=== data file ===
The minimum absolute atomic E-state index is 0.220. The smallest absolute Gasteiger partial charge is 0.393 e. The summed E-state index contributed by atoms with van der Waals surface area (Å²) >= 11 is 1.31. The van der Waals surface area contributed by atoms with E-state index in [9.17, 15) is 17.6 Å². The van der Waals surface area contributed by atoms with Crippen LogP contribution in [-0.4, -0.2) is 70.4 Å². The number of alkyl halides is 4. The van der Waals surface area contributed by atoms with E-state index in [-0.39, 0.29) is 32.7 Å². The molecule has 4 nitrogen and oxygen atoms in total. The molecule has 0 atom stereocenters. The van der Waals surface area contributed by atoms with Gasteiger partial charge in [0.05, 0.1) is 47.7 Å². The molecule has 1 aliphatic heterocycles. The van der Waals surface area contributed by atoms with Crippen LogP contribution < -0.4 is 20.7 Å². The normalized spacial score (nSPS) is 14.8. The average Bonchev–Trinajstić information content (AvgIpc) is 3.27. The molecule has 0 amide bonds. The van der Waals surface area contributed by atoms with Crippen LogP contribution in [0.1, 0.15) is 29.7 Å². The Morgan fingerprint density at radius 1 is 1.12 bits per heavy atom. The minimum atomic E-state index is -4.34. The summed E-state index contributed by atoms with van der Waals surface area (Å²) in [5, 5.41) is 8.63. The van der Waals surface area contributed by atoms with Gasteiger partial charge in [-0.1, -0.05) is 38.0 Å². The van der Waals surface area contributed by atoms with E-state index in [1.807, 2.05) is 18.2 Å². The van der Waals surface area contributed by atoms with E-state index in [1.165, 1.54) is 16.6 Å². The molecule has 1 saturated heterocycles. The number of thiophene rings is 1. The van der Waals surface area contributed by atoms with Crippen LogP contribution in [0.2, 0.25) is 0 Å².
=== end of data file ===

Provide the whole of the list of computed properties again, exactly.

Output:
The minimum absolute atomic E-state index is 0.220. The smallest absolute Gasteiger partial charge is 0.393 e. The summed E-state index contributed by atoms with van der Waals surface area (Å²) >= 11 is 1.31. The van der Waals surface area contributed by atoms with E-state index in [9.17, 15) is 17.6 Å². The van der Waals surface area contributed by atoms with Crippen LogP contribution in [-0.4, -0.2) is 70.4 Å². The number of alkyl halides is 4. The van der Waals surface area contributed by atoms with E-state index in [-0.39, 0.29) is 32.7 Å². The molecule has 4 nitrogen and oxygen atoms in total. The molecule has 0 atom stereocenters. The van der Waals surface area contributed by atoms with Gasteiger partial charge in [0.05, 0.1) is 47.7 Å². The molecule has 1 aliphatic heterocycles. The van der Waals surface area contributed by atoms with Crippen LogP contribution < -0.4 is 20.7 Å². The normalized spacial score (nSPS) is 14.8. The average Bonchev–Trinajstić information content (AvgIpc) is 3.27. The molecule has 0 amide bonds. The van der Waals surface area contributed by atoms with Crippen LogP contribution in [0.1, 0.15) is 29.7 Å². The Morgan fingerprint density at radius 1 is 1.12 bits per heavy atom. The minimum atomic E-state index is -4.34. The summed E-state index contributed by atoms with van der Waals surface area (Å²) in [5, 5.41) is 8.63. The van der Waals surface area contributed by atoms with Gasteiger partial charge in [-0.1, -0.05) is 38.0 Å². The van der Waals surface area contributed by atoms with E-state index in [1.807, 2.05) is 18.2 Å². The van der Waals surface area contributed by atoms with E-state index in [1.165, 1.54) is 16.6 Å². The molecule has 1 saturated heterocycles. The number of thiophene rings is 1. The van der Waals surface area contributed by atoms with Crippen LogP contribution in [0.2, 0.25) is 0 Å².